School-English is also a widespread contributor to spreading unnatural and often mutilated and incomprehensible “Local English, German Chapter”. Non-native speaker teachers of English often teach their respective version of “Local English”. “Language assistants, mostly students and almost always non-native speakers of English teach English in expensive language schools. Pre-school teaching leaves much to be desired, too. Non-native English speakers teach some sort of English to the very young at an age, when their minds are extremely “pliable”. By allowing children to speak fluently wrong right from the start, pupils carry forward their pet errors and mistakes become ingrained, and hence, difficult to “delete” at a later stage. This is also true for older children and adult learners. Group work is also problematic. I have taken to calling this sort of exercise “swapping mistakes” with your best friends or classmates. Wittingly or unwittingly, one may pick up errors of all sorts deemed stylistic refinements. Very often they are considered “creative”, but nonetheless they are most likely to be useless or downright wrong constructions or words. In more advanced classes, you may be required to do “peer-editing”, which is similar to group work, but everything is in writing. So be careful when committing yourself while correcting the essays or papers of your non-native speaker schoolmates or fellow-students.

Benign and permissive teaching methods, that is, the social-worker syndrome, are a major problem, too. Displaying empathy, compassion, understanding and tolerance and kindness seem more important than teaching how to convey information effectively.

In short: Implicit or open acceptance of substandard language, glossing over low standards in all areas in which English is used and the obvious absence of any incentive to learn English up to the level which could be achieved are major factors, too.

Q.

At what point in time does a new Local English word or a novel non-native English grammatical construction officially become part of our “Local English, German Chapter vocabulary”?

A.

As a rule, words have only been absorbed informally as yet. This is the first dictionary intended to document this fast growing folly. There are, however, some categories into which the etymology of local words and grammar constructions can be classified. Firstly, duration and the absence of any angry protestations seem to be justifiable indicators of a local need. The doctrine “Anything goes”, which is doggedly pursued in education, is thus applied with maximum efficiency. Another instance of this would be the “authority-syndrome”. Opinion-makers and other “reliable sources” invent, often out of ignorance or incompetence, new constructs or words, thus they can spread unhindered. Learners pick them up because they think them worthy of emulating since the sources are considered role models. Last, but not least, it is frequently sheer incompetence that makes this influx of substandard language possible.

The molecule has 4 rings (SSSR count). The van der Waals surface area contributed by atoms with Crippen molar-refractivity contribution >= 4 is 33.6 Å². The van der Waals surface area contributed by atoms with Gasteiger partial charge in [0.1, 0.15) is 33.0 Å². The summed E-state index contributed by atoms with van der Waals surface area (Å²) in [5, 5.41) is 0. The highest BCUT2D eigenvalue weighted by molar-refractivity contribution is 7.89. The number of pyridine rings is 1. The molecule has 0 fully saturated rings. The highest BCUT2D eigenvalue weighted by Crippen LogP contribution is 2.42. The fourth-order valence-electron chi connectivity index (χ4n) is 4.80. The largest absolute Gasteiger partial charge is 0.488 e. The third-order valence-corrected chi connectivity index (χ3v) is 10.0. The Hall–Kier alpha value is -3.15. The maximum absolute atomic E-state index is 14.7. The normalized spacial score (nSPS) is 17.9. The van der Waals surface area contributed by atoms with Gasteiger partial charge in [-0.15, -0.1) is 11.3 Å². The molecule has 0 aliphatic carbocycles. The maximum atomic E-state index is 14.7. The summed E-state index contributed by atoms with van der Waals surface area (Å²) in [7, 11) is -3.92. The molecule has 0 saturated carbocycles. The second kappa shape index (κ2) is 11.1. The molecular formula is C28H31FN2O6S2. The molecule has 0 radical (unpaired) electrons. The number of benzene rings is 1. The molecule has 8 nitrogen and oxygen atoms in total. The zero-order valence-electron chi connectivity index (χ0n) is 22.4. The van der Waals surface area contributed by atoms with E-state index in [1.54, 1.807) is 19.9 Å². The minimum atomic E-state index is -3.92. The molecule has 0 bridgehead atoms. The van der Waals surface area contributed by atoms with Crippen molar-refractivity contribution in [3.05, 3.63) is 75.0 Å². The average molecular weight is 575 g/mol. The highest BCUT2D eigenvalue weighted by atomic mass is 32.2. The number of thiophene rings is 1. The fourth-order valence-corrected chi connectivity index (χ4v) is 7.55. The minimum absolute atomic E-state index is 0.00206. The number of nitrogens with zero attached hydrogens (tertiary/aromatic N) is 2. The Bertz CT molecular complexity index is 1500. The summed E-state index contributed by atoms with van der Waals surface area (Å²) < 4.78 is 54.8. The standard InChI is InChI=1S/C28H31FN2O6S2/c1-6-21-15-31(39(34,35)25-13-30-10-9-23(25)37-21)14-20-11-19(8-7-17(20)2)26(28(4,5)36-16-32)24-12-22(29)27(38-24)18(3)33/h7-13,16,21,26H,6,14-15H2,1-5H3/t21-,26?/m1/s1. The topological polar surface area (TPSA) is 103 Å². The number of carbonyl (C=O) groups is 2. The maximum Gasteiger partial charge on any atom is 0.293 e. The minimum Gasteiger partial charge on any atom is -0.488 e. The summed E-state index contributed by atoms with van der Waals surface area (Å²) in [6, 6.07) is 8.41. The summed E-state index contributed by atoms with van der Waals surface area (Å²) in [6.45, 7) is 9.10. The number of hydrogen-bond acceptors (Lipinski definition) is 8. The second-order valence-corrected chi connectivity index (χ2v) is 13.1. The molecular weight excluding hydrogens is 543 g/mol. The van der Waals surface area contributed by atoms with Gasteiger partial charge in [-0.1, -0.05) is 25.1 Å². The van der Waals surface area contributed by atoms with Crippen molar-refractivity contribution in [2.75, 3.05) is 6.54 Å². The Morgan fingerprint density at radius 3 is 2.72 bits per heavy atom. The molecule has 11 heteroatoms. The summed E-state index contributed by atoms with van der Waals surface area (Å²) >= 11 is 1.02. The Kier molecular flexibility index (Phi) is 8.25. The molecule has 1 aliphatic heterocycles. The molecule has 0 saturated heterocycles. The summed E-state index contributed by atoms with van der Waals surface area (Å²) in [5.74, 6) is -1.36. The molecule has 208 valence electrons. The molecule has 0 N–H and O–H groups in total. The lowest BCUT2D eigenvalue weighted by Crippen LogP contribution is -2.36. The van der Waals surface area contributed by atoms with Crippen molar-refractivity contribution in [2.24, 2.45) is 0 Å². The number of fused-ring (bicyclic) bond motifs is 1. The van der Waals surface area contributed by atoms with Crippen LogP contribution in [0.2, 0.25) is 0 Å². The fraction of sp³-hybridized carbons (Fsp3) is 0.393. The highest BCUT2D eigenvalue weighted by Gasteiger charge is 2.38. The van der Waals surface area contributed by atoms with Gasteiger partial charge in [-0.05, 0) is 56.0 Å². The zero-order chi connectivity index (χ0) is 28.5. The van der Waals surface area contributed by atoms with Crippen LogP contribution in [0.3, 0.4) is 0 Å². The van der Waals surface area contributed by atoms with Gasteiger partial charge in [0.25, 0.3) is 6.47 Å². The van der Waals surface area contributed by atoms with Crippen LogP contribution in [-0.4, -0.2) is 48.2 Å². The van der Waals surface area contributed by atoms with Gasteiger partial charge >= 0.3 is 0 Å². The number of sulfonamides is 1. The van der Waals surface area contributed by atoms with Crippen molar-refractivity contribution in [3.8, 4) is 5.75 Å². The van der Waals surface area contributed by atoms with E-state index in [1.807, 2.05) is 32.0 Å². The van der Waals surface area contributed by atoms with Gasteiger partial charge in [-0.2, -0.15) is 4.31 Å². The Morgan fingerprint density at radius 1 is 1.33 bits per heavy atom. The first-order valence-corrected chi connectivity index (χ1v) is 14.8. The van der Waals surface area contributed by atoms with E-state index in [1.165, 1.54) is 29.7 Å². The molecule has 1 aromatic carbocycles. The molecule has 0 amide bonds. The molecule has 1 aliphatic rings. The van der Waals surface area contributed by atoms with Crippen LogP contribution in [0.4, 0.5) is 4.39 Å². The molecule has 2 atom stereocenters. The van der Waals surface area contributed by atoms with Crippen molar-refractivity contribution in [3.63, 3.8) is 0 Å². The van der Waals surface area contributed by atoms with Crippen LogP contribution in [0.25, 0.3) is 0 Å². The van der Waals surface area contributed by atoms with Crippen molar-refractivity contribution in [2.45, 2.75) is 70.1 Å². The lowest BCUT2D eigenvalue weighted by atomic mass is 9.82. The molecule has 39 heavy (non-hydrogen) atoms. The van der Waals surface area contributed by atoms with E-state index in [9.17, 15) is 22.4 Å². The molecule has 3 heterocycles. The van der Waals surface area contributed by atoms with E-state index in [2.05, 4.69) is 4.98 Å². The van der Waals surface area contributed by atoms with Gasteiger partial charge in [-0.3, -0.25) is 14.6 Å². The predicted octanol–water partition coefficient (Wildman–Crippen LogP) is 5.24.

Q.

What are the advantages of the “Local English, German Chapter” over Standard English?

A.

This would obviously depend on your objectives and on your set of mind. If you want the easy way out, the following bits of advice apply to. You should, however, be aware, that in many cases, you will not be understood at all, particularly not by native speakers of English, and you will have to learn a few communication tricks so as to make your interlocutors believe that you understand them and that you know more English than you actually do.

Nodding and saying yes in the right places and laughing at jokes you do not understand is then of paramount importance.

But there are more “rewards” than the above mentioned ones. Speakers are relieved from the need to use the tried and tested code of communication, which Standard English is. You can say just anything that comes to your mind.

If you opt for this choice, you will then have been granted a sort of fool’s licence. Communicating uninhibitedly is the main objective, just like in a therapy class – content and clarity are not. Marks are often adjusted upwardly for “verbal audacity”, for the temerity of speaking fluently wrong while you believe what you are saying is correct because your teacher will hardly ever correct you. According to the theory underlying these practices, mistakes will disappear with time. But, in reality, they become “undeletable” or they are very difficult to correct at a later stage.

Incidentally, this attitude seems to be, according to a recent bestseller in Germany, the prevailing one among the “Generation of Thickies”, such is the title of this book. In a nutshell, it is: “We don’t know anything, we cannot do anything properly and we are proud of it!”

Q.

How do I cope with Local Englishes although I do not put up with them?

Abide by the role model standards set by native speakers of English be that in films, DVDs, books, TV, radio broadcasts, websites, etc.  When you are an advanced student or, to use a neologism  a “truly advanced” student of English, attend only English classes where native speaker teachers of English teach English. Avoid anything resembling non-native speaker English in your learning stage. Be critical of what is going on in the classroom. Feel free to do a rigorous analysis of what is going on at the receiving end in the teaching process, which may help you in reassessing the status quo. Make sure, you do not absorb any mistakes you are likely to hear. You are not immune from progressively picking up substandard English, unless you manage to set up a very good “firewall” shielding you from unnatural content. Do not believe the bold statement that mistakes are not important. This is a statement one often hears in the “sandbox” school or university. More often than not, they are very, very ambiguous if not downright funny.